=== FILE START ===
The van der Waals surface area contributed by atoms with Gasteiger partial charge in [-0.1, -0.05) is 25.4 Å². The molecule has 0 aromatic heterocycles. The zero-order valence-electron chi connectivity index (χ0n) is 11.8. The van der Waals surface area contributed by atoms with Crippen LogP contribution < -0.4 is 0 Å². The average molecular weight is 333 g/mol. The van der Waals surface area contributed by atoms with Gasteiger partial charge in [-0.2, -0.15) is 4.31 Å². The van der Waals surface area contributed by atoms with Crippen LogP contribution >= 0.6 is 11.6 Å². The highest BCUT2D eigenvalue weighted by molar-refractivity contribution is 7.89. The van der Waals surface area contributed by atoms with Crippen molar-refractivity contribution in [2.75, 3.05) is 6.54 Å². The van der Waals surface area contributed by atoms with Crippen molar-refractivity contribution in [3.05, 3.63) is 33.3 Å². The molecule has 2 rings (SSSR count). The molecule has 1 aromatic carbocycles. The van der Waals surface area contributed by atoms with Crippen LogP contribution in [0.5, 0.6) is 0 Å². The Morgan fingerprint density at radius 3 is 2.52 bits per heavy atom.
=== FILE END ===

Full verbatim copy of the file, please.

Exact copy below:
The van der Waals surface area contributed by atoms with Gasteiger partial charge in [-0.1, -0.05) is 25.4 Å². The molecule has 0 aromatic heterocycles. The zero-order valence-electron chi connectivity index (χ0n) is 11.8. The van der Waals surface area contributed by atoms with Crippen LogP contribution < -0.4 is 0 Å². The average molecular weight is 333 g/mol. The van der Waals surface area contributed by atoms with Gasteiger partial charge in [-0.2, -0.15) is 4.31 Å². The van der Waals surface area contributed by atoms with Crippen LogP contribution >= 0.6 is 11.6 Å². The highest BCUT2D eigenvalue weighted by molar-refractivity contribution is 7.89. The van der Waals surface area contributed by atoms with Crippen molar-refractivity contribution in [2.75, 3.05) is 6.54 Å². The van der Waals surface area contributed by atoms with Crippen molar-refractivity contribution in [3.05, 3.63) is 33.3 Å². The molecule has 2 rings (SSSR count). The molecule has 1 aromatic carbocycles. The van der Waals surface area contributed by atoms with Crippen LogP contribution in [0.5, 0.6) is 0 Å². The Morgan fingerprint density at radius 3 is 2.52 bits per heavy atom.